The no-fault divorce process
Ending a marriage can be a confusing and emotionally wrenching process, involving many difficult decisions. Most divorces are "no-fault" divorces, meaning the grounds are irretrievable breakdown of the marriage. You do not need a reason to get divorced under the "no-fault" statute. The alternative to "no-fault" divorce is to claim fault grounds, such as adultery, cruel and inhuman treatment, personal indignities, or other fault-based grounds that must be proven in court. Fault grounds can be costly and frequently difficult to prove. More importantly, the process of gathering and submitting proof can often be embarrassing and painful - especially for any children of the parties.
What is a no-fault divorce?
No-fault divorce is easier to obtain, less costly, and much quicker than in a "fault divorce." A court grants a no-fault divorce when both parties agree that the marriage is irretrievably broken.
In Pennsylvania, for example, there are 2 kinds of no-fault divorce:
If both parties agree to the divorce, they can obtain a no-fault divorce by consent. One party files for the divorce and, after 90 days has passed from when the complaint is served on the other spouse, each party may file a form called an Affidavit of Consent. You may resolve any other issues you have by agreeing on how you will deal with marital property and/or debt in a Property Settlement Agreement. The court rules require you to file a series of legal documents to complete the divorce. This is the fastest way to divorce in Pennsylvania, but it requires the cooperation of both parties.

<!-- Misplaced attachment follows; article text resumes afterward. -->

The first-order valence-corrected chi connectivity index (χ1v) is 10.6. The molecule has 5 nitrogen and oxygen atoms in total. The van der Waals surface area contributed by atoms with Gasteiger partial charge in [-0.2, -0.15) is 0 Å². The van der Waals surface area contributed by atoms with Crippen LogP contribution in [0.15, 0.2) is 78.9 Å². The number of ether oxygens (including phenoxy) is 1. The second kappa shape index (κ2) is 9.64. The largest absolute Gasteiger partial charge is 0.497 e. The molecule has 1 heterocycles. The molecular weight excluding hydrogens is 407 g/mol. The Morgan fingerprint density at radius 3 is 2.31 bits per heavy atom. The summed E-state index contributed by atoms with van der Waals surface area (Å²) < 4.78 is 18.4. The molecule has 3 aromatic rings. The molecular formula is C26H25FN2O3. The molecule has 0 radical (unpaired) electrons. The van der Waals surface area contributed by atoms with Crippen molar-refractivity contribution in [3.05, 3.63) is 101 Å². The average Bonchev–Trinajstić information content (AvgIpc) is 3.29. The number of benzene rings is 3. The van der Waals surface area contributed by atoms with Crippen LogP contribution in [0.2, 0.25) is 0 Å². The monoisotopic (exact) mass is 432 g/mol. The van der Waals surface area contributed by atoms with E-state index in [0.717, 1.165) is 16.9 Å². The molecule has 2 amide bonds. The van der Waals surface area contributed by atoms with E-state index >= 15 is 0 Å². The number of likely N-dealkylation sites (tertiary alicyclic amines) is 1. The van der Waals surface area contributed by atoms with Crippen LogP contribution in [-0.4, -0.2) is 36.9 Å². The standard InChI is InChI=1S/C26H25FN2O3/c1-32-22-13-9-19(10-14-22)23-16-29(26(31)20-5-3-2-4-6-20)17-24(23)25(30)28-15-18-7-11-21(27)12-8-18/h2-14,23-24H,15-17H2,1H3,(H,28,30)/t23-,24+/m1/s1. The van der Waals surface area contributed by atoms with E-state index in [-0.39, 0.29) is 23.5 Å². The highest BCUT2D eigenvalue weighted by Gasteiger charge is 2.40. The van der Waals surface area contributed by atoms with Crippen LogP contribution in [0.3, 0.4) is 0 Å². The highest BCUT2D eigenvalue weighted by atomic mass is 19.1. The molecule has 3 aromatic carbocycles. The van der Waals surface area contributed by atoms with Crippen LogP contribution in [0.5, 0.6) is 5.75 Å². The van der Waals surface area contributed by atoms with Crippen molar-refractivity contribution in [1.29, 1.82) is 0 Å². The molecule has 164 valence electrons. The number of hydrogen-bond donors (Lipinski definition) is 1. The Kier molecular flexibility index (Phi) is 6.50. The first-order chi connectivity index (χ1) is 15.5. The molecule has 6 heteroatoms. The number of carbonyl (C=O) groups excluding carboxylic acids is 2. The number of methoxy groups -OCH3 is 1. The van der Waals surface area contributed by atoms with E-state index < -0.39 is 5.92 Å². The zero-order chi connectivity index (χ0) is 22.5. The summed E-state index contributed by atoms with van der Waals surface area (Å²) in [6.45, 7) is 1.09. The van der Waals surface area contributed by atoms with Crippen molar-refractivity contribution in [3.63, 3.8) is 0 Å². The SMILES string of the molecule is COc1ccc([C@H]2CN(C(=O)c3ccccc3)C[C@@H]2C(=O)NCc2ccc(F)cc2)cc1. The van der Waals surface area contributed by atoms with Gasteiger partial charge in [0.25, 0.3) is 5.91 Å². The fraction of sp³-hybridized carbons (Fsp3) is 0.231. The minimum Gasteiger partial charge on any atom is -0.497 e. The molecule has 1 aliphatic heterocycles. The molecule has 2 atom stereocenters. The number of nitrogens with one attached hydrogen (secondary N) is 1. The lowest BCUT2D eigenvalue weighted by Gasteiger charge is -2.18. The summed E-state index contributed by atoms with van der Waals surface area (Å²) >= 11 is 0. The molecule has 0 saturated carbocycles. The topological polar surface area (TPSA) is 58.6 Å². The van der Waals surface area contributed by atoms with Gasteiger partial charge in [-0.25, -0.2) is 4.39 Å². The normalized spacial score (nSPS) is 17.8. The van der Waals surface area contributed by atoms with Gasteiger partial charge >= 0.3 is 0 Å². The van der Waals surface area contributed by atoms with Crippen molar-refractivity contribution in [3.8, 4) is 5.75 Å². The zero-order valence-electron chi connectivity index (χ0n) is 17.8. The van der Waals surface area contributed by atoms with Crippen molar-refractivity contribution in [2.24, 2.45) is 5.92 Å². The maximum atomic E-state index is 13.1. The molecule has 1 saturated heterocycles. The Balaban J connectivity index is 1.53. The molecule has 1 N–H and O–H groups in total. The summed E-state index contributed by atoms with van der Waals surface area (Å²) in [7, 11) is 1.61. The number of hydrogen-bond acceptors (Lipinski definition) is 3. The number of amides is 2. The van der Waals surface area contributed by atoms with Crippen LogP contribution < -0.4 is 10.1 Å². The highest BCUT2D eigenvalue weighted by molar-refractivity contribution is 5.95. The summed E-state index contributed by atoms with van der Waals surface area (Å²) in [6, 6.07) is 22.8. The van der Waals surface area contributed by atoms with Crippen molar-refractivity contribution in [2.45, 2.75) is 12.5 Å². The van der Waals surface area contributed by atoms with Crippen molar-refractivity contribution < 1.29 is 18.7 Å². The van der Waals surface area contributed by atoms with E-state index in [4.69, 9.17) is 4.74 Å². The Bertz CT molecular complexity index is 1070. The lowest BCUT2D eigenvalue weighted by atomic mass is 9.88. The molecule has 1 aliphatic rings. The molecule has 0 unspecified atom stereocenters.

Unilateral no-fault divorce is available if one of the spouses will not consent to the divorce but the parties have been living separate and apart (defined by the statute as "complete cessation of any and all cohabitation, whether living in the same residence or not") for at least 2 years and the marriage is irretrievably broken. You may file for the divorce before you have lived separate and apart for the 2-year waiting period, but you cannot get the divorce until the 2-year period is over. There may be disagreement between you and your spouse about when you separated, which would require a court hearing to determine the separation date. Also, you may not be able to obtain a unilateral divorce if there are outstanding issues related to property division or support. You usually must resolve these issues before a divorce will be granted by the court.
While a no-fault divorce is granted on the grounds of irretrievable breakdown of the marriage, it does not resolve other issues that often are involved in a divorce such as support, alimony, child custody, and property division. These issues may still need to be resolved, either by agreement of the parties or by order of the court after a trial.
Seeking a no-fault divorce saves the ordeal and costs associated with proving one party's wrongdoing. However, no-fault divorce should not be confused with uncontested divorce. Even a generally amicable divorce often involves some contested issues, and you should contact an experienced lawyer to protect your rights and interests.
Both parties' agreement to get a divorce is not sufficient to achieve a settlement. The desire to "get it over with" is common, but the reality is that all marital issues must be resolved for the courts to grant a divorce. The real challenges are in resolving major marital issues such as: child custody/visitation, child support (if any minor children are involved), alimony/spousal support (if sought by either party), and property division, covering all marital assets and debts.
In Pennsylvania divorce cases where a no-fault uncontested divorce is appropriate, the divorce can often be completed in about 90 days for a flat fee.